• Total10,483
 • Estimate 
(2016)[4]
10,726
 • Density244.08/sq mi (94.24/km2)
Time zoneUTC-5 (Eastern (EST))
 • Summer (DST)UTC-4 (EDT)
ZIP code
14454
Area code(s)585
FIPS code36-051-28629
GNIS feature ID0978991
WebsiteGeneseoNY.org

HistoryEdit

Pre-revolutionEdit

Near Geneseo was the largest[clarification needed] Seneca village, Chenussio, and a center of power for the Iroquois Confederacy. It was also the Confederacy's "bread basket", with orchards, vineyards, and fields of maize and vegetables.

During the American Revolution, the Seneca joined the British and the Tories against the colonists who were fighting for independence. The alliance's raids from the west was a major threat to the American cause, and General Washington sent the Sullivan Expedition to neutralize the Iroquois. As Sullivan's army approached Geneseo with their "scorched earth" policy, the Senecas repeatedly fell back. However, a large Seneca party ambushed one of Sullivan's scouting parties, carried them as prisoners to Geneseo and tortured them to death. When Sullivan's troops arrived and found the savagely mutilated bodies, they became enraged and destroyed anything that could support the Iroquois. No longer able to raid from Geneseo and the surrounding area, about 5,000 Seneca fled to British-held Fort Niagara, where they spent one of the coldest winters on record, with much loss of life, in camps outside the fort with only the small amount of supplies the British could spare.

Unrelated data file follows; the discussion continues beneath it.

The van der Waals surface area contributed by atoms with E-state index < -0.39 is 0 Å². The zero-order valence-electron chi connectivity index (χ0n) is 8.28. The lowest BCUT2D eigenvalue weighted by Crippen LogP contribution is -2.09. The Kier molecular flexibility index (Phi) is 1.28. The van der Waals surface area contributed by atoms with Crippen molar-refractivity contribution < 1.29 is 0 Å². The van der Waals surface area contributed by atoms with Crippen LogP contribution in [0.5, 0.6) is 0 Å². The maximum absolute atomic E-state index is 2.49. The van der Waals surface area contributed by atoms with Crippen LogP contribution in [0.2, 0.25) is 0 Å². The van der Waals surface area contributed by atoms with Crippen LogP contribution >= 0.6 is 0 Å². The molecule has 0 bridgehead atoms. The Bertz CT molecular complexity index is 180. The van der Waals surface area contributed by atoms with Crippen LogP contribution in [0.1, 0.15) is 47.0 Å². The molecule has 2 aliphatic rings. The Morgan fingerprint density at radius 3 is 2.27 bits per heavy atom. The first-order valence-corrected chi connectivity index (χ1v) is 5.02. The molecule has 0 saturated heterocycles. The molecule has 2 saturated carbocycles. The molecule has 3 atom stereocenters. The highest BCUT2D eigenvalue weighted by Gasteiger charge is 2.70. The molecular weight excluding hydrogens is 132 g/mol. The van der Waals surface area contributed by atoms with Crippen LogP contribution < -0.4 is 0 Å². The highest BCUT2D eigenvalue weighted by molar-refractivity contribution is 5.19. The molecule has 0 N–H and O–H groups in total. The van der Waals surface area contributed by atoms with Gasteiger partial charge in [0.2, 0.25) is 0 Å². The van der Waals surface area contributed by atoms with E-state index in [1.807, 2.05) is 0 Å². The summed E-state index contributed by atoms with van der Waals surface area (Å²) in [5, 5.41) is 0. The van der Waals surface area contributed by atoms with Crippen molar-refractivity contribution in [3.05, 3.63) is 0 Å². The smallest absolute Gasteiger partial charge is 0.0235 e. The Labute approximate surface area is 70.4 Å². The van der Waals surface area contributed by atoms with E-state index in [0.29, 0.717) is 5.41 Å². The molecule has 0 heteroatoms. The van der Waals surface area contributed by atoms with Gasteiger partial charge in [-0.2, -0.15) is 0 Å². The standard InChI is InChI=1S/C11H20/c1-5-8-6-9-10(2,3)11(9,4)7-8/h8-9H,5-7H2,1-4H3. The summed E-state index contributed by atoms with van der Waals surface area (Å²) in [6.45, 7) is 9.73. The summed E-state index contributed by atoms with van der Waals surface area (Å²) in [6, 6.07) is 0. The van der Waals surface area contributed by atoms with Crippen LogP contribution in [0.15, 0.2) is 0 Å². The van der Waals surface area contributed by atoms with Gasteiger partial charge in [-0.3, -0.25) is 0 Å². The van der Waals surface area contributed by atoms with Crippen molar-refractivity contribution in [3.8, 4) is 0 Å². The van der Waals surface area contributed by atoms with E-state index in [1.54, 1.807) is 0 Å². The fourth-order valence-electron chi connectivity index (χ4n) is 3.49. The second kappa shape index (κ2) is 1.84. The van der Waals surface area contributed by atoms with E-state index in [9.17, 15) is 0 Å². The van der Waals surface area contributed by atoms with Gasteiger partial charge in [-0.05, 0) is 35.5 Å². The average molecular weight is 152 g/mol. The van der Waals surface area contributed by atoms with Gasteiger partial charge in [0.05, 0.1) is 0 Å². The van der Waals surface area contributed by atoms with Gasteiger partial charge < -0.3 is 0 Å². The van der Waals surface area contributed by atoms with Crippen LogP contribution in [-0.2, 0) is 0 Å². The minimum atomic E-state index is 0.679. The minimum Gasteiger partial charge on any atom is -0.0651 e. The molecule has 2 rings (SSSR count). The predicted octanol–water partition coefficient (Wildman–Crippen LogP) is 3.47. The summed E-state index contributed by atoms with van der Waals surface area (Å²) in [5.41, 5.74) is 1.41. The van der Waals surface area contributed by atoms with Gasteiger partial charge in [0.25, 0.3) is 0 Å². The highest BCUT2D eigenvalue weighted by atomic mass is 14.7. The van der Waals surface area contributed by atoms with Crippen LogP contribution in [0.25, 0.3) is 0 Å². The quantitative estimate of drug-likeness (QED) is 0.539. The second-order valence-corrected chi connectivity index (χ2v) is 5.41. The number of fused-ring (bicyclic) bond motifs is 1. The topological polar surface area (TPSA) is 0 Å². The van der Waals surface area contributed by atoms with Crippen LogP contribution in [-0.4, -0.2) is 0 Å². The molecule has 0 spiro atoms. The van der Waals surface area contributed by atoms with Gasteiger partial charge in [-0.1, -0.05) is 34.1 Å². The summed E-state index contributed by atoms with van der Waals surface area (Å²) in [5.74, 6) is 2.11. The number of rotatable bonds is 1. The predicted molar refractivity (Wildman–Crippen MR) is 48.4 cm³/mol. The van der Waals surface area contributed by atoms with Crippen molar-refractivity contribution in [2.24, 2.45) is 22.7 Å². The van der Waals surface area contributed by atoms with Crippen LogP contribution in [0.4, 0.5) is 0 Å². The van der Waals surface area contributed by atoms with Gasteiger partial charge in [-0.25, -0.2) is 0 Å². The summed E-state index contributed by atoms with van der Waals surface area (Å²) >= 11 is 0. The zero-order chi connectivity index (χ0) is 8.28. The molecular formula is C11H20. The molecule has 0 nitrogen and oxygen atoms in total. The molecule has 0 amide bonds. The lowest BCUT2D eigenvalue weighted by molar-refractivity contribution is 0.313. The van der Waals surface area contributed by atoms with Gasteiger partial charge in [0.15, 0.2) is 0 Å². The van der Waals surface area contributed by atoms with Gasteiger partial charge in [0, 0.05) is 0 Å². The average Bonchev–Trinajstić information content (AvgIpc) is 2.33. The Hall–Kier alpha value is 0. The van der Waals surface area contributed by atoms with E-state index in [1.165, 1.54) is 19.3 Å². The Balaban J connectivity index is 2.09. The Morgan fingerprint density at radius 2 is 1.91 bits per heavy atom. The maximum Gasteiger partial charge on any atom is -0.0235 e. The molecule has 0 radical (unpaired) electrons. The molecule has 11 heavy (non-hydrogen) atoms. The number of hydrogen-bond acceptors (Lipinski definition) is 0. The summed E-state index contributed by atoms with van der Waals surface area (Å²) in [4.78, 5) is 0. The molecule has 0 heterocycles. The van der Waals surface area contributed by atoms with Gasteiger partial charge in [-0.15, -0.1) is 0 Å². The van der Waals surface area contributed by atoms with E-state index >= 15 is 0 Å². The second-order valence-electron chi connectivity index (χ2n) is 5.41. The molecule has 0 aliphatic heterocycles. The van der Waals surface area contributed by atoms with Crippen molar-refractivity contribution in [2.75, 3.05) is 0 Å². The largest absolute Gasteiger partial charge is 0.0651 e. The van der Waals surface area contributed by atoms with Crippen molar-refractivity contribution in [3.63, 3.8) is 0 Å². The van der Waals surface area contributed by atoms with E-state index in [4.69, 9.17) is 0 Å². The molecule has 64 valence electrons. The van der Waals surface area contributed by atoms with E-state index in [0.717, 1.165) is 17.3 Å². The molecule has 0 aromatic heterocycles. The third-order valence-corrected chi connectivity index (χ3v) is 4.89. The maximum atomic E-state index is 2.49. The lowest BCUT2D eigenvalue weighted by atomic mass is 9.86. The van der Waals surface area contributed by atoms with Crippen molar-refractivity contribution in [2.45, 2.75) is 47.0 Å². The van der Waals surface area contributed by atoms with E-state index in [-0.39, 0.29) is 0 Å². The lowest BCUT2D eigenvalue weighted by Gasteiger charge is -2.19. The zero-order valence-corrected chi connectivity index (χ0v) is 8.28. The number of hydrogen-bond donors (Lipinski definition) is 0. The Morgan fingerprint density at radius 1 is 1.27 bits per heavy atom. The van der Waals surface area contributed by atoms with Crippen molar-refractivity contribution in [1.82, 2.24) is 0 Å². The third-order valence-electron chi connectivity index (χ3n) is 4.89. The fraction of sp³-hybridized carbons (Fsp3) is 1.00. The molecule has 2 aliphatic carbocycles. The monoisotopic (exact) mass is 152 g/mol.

Post-revolutionEdit